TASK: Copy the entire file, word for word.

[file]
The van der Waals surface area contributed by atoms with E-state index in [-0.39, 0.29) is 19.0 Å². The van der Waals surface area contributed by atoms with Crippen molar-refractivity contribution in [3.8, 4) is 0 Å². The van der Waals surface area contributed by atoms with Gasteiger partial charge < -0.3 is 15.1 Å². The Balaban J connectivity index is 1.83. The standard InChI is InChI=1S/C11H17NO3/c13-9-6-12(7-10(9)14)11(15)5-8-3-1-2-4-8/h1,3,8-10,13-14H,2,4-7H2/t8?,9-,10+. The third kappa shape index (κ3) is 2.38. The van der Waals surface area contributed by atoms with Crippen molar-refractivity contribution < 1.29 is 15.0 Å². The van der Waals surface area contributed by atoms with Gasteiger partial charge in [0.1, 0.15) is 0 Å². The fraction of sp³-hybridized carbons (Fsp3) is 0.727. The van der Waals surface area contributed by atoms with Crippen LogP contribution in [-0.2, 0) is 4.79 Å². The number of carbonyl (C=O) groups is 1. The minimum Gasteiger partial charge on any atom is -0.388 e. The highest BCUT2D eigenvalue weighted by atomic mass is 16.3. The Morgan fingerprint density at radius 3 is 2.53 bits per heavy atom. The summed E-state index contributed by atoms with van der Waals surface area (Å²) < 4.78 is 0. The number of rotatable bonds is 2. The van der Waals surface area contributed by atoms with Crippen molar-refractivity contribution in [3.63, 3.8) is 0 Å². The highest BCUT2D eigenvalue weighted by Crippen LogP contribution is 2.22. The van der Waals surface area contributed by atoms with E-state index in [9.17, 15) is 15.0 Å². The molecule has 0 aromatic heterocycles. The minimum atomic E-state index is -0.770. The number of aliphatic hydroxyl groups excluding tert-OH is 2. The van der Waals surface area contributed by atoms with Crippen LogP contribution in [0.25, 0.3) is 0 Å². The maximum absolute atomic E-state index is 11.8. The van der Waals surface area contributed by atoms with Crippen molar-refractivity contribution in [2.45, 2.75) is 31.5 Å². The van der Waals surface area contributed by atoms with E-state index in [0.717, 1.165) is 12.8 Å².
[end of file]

The van der Waals surface area contributed by atoms with E-state index in [-0.39, 0.29) is 19.0 Å². The van der Waals surface area contributed by atoms with Crippen molar-refractivity contribution in [3.8, 4) is 0 Å². The van der Waals surface area contributed by atoms with Gasteiger partial charge < -0.3 is 15.1 Å². The Balaban J connectivity index is 1.83. The standard InChI is InChI=1S/C11H17NO3/c13-9-6-12(7-10(9)14)11(15)5-8-3-1-2-4-8/h1,3,8-10,13-14H,2,4-7H2/t8?,9-,10+. The third kappa shape index (κ3) is 2.38. The van der Waals surface area contributed by atoms with Crippen molar-refractivity contribution < 1.29 is 15.0 Å². The van der Waals surface area contributed by atoms with Gasteiger partial charge in [0.1, 0.15) is 0 Å². The fraction of sp³-hybridized carbons (Fsp3) is 0.727. The van der Waals surface area contributed by atoms with Crippen LogP contribution in [-0.2, 0) is 4.79 Å². The number of carbonyl (C=O) groups is 1. The minimum Gasteiger partial charge on any atom is -0.388 e. The highest BCUT2D eigenvalue weighted by atomic mass is 16.3. The Morgan fingerprint density at radius 3 is 2.53 bits per heavy atom. The summed E-state index contributed by atoms with van der Waals surface area (Å²) < 4.78 is 0. The number of rotatable bonds is 2. The van der Waals surface area contributed by atoms with Crippen molar-refractivity contribution in [3.63, 3.8) is 0 Å². The highest BCUT2D eigenvalue weighted by Crippen LogP contribution is 2.22. The van der Waals surface area contributed by atoms with E-state index in [9.17, 15) is 15.0 Å². The molecule has 0 aromatic heterocycles. The minimum atomic E-state index is -0.770. The number of aliphatic hydroxyl groups excluding tert-OH is 2. The van der Waals surface area contributed by atoms with Crippen LogP contribution in [0.25, 0.3) is 0 Å². The maximum absolute atomic E-state index is 11.8. The van der Waals surface area contributed by atoms with Crippen molar-refractivity contribution in [2.45, 2.75) is 31.5 Å². The van der Waals surface area contributed by atoms with E-state index in [0.717, 1.165) is 12.8 Å².